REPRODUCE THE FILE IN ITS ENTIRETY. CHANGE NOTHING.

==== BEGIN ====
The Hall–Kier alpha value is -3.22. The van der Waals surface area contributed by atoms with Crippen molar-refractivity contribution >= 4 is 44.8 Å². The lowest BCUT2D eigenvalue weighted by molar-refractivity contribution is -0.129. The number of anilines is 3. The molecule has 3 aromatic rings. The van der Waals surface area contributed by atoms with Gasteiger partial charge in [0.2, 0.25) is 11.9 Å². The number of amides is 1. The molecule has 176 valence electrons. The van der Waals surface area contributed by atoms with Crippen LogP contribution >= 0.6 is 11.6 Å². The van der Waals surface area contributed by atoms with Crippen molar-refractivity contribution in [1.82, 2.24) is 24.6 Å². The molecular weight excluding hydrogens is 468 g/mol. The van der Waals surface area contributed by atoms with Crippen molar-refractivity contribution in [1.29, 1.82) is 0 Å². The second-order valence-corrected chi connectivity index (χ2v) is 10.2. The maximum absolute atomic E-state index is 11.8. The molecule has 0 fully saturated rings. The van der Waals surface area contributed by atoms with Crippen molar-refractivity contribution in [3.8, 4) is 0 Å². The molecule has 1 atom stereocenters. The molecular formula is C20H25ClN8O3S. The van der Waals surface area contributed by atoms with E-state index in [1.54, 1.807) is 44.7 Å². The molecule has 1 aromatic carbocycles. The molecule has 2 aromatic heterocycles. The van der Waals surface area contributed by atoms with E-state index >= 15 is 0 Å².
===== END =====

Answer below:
The Hall–Kier alpha value is -3.22. The van der Waals surface area contributed by atoms with Crippen molar-refractivity contribution >= 4 is 44.8 Å². The lowest BCUT2D eigenvalue weighted by molar-refractivity contribution is -0.129. The number of anilines is 3. The molecule has 3 aromatic rings. The van der Waals surface area contributed by atoms with Gasteiger partial charge in [0.2, 0.25) is 11.9 Å². The number of amides is 1. The molecule has 176 valence electrons. The van der Waals surface area contributed by atoms with Crippen LogP contribution >= 0.6 is 11.6 Å². The van der Waals surface area contributed by atoms with Crippen molar-refractivity contribution in [1.82, 2.24) is 24.6 Å². The molecular weight excluding hydrogens is 468 g/mol. The van der Waals surface area contributed by atoms with Crippen molar-refractivity contribution in [1.29, 1.82) is 0 Å². The second-order valence-corrected chi connectivity index (χ2v) is 10.2. The maximum absolute atomic E-state index is 11.8. The molecule has 0 fully saturated rings. The van der Waals surface area contributed by atoms with Crippen molar-refractivity contribution in [3.8, 4) is 0 Å². The molecule has 1 atom stereocenters. The molecular formula is C20H25ClN8O3S. The van der Waals surface area contributed by atoms with E-state index in [1.54, 1.807) is 44.7 Å². The molecule has 1 aromatic carbocycles. The molecule has 2 aromatic heterocycles. The van der Waals surface area contributed by atoms with E-state index >= 15 is 0 Å².